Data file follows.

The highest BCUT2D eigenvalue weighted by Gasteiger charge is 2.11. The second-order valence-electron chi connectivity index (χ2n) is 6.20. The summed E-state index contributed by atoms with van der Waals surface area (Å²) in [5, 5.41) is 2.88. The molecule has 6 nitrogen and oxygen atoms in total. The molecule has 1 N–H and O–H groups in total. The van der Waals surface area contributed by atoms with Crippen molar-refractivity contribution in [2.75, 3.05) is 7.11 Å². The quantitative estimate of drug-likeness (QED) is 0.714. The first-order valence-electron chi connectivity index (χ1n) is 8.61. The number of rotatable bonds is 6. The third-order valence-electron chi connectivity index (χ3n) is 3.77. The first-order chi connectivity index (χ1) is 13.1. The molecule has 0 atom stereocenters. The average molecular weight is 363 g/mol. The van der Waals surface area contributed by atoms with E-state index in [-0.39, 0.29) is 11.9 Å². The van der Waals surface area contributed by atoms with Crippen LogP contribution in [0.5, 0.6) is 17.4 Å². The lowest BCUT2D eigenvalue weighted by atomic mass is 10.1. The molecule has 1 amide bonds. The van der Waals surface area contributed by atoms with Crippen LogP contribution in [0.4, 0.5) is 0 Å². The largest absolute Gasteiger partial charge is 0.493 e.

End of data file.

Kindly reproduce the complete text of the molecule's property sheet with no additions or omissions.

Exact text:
The highest BCUT2D eigenvalue weighted by Gasteiger charge is 2.11. The second-order valence-electron chi connectivity index (χ2n) is 6.20. The summed E-state index contributed by atoms with van der Waals surface area (Å²) in [5, 5.41) is 2.88. The molecule has 6 nitrogen and oxygen atoms in total. The molecule has 1 N–H and O–H groups in total. The van der Waals surface area contributed by atoms with Crippen molar-refractivity contribution in [2.75, 3.05) is 7.11 Å². The quantitative estimate of drug-likeness (QED) is 0.714. The first-order valence-electron chi connectivity index (χ1n) is 8.61. The number of rotatable bonds is 6. The third-order valence-electron chi connectivity index (χ3n) is 3.77. The first-order chi connectivity index (χ1) is 13.1. The molecule has 0 atom stereocenters. The average molecular weight is 363 g/mol. The van der Waals surface area contributed by atoms with E-state index in [-0.39, 0.29) is 11.9 Å². The van der Waals surface area contributed by atoms with Crippen LogP contribution in [0.5, 0.6) is 17.4 Å². The lowest BCUT2D eigenvalue weighted by atomic mass is 10.1. The molecule has 1 amide bonds. The van der Waals surface area contributed by atoms with Crippen LogP contribution in [0.4, 0.5) is 0 Å². The largest absolute Gasteiger partial charge is 0.493 e.